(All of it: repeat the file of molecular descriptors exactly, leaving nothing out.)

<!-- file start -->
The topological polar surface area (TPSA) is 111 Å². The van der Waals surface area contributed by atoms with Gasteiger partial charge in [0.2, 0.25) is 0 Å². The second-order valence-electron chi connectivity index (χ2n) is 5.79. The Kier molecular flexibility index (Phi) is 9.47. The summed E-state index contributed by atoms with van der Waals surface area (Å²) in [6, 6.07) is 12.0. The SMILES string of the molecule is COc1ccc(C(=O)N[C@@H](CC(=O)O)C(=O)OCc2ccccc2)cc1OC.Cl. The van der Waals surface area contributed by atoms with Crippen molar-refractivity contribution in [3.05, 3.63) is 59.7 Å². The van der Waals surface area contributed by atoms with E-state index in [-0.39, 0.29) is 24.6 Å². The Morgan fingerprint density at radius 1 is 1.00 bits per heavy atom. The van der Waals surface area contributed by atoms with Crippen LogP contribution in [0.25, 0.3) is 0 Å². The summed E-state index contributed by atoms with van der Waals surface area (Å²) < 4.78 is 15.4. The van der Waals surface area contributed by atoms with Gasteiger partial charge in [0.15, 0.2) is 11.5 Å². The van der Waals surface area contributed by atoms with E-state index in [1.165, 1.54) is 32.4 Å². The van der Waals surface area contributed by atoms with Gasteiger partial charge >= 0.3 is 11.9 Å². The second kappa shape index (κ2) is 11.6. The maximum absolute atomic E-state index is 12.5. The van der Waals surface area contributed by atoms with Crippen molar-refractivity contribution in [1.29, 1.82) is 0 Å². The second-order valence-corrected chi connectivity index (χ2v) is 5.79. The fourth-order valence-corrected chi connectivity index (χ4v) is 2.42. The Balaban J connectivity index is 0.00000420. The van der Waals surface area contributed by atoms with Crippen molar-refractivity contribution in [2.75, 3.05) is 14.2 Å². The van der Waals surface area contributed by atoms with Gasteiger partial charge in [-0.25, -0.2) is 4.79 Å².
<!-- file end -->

The topological polar surface area (TPSA) is 111 Å². The van der Waals surface area contributed by atoms with Gasteiger partial charge in [0.2, 0.25) is 0 Å². The second-order valence-electron chi connectivity index (χ2n) is 5.79. The Kier molecular flexibility index (Phi) is 9.47. The summed E-state index contributed by atoms with van der Waals surface area (Å²) in [6, 6.07) is 12.0. The SMILES string of the molecule is COc1ccc(C(=O)N[C@@H](CC(=O)O)C(=O)OCc2ccccc2)cc1OC.Cl. The van der Waals surface area contributed by atoms with Crippen molar-refractivity contribution in [3.05, 3.63) is 59.7 Å². The van der Waals surface area contributed by atoms with E-state index in [-0.39, 0.29) is 24.6 Å². The Morgan fingerprint density at radius 1 is 1.00 bits per heavy atom. The van der Waals surface area contributed by atoms with Crippen LogP contribution in [0.25, 0.3) is 0 Å². The summed E-state index contributed by atoms with van der Waals surface area (Å²) < 4.78 is 15.4. The van der Waals surface area contributed by atoms with Gasteiger partial charge in [0.15, 0.2) is 11.5 Å². The van der Waals surface area contributed by atoms with E-state index in [1.165, 1.54) is 32.4 Å². The van der Waals surface area contributed by atoms with Gasteiger partial charge >= 0.3 is 11.9 Å². The second kappa shape index (κ2) is 11.6. The maximum absolute atomic E-state index is 12.5. The van der Waals surface area contributed by atoms with Crippen molar-refractivity contribution in [1.29, 1.82) is 0 Å². The second-order valence-corrected chi connectivity index (χ2v) is 5.79. The fourth-order valence-corrected chi connectivity index (χ4v) is 2.42. The Balaban J connectivity index is 0.00000420. The van der Waals surface area contributed by atoms with Crippen molar-refractivity contribution in [2.75, 3.05) is 14.2 Å². The van der Waals surface area contributed by atoms with Gasteiger partial charge in [-0.25, -0.2) is 4.79 Å².